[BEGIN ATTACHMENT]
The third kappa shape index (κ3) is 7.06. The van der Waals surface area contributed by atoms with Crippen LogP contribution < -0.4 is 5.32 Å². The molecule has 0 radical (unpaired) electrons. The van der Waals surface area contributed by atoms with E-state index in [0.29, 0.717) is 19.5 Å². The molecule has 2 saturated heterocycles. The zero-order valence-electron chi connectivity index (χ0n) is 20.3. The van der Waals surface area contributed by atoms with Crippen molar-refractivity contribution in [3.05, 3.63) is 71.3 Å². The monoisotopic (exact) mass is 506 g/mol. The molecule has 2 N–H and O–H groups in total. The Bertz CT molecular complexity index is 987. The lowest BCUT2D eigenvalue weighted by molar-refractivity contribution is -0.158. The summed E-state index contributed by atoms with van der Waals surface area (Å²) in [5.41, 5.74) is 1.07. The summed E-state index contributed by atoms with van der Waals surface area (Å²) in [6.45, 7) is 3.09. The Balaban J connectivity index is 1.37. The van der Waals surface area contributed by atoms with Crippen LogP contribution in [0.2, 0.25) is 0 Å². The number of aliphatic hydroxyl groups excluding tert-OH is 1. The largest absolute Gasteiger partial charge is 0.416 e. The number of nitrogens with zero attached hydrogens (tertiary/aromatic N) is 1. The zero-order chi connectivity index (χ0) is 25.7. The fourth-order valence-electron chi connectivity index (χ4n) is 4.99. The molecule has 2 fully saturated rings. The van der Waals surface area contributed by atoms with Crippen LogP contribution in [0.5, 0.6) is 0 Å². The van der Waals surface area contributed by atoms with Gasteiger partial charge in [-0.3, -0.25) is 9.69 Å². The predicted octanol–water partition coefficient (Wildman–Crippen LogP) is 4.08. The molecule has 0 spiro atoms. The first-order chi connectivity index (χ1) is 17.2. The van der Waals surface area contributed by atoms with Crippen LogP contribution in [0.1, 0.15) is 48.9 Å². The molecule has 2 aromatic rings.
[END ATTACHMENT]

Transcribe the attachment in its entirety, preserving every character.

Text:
The third kappa shape index (κ3) is 7.06. The van der Waals surface area contributed by atoms with Crippen LogP contribution < -0.4 is 5.32 Å². The molecule has 0 radical (unpaired) electrons. The van der Waals surface area contributed by atoms with E-state index in [0.29, 0.717) is 19.5 Å². The molecule has 2 saturated heterocycles. The zero-order valence-electron chi connectivity index (χ0n) is 20.3. The van der Waals surface area contributed by atoms with Crippen molar-refractivity contribution in [3.05, 3.63) is 71.3 Å². The monoisotopic (exact) mass is 506 g/mol. The molecule has 2 N–H and O–H groups in total. The Bertz CT molecular complexity index is 987. The lowest BCUT2D eigenvalue weighted by molar-refractivity contribution is -0.158. The summed E-state index contributed by atoms with van der Waals surface area (Å²) in [5.41, 5.74) is 1.07. The summed E-state index contributed by atoms with van der Waals surface area (Å²) in [6.45, 7) is 3.09. The Balaban J connectivity index is 1.37. The van der Waals surface area contributed by atoms with Crippen LogP contribution in [0.2, 0.25) is 0 Å². The number of aliphatic hydroxyl groups excluding tert-OH is 1. The largest absolute Gasteiger partial charge is 0.416 e. The number of nitrogens with zero attached hydrogens (tertiary/aromatic N) is 1. The zero-order chi connectivity index (χ0) is 25.7. The fourth-order valence-electron chi connectivity index (χ4n) is 4.99. The molecule has 2 fully saturated rings. The van der Waals surface area contributed by atoms with Crippen LogP contribution in [0.5, 0.6) is 0 Å². The van der Waals surface area contributed by atoms with Gasteiger partial charge in [-0.3, -0.25) is 9.69 Å². The predicted octanol–water partition coefficient (Wildman–Crippen LogP) is 4.08. The molecule has 0 spiro atoms. The first-order chi connectivity index (χ1) is 17.2. The van der Waals surface area contributed by atoms with Crippen LogP contribution in [0.1, 0.15) is 48.9 Å². The molecule has 2 aromatic rings.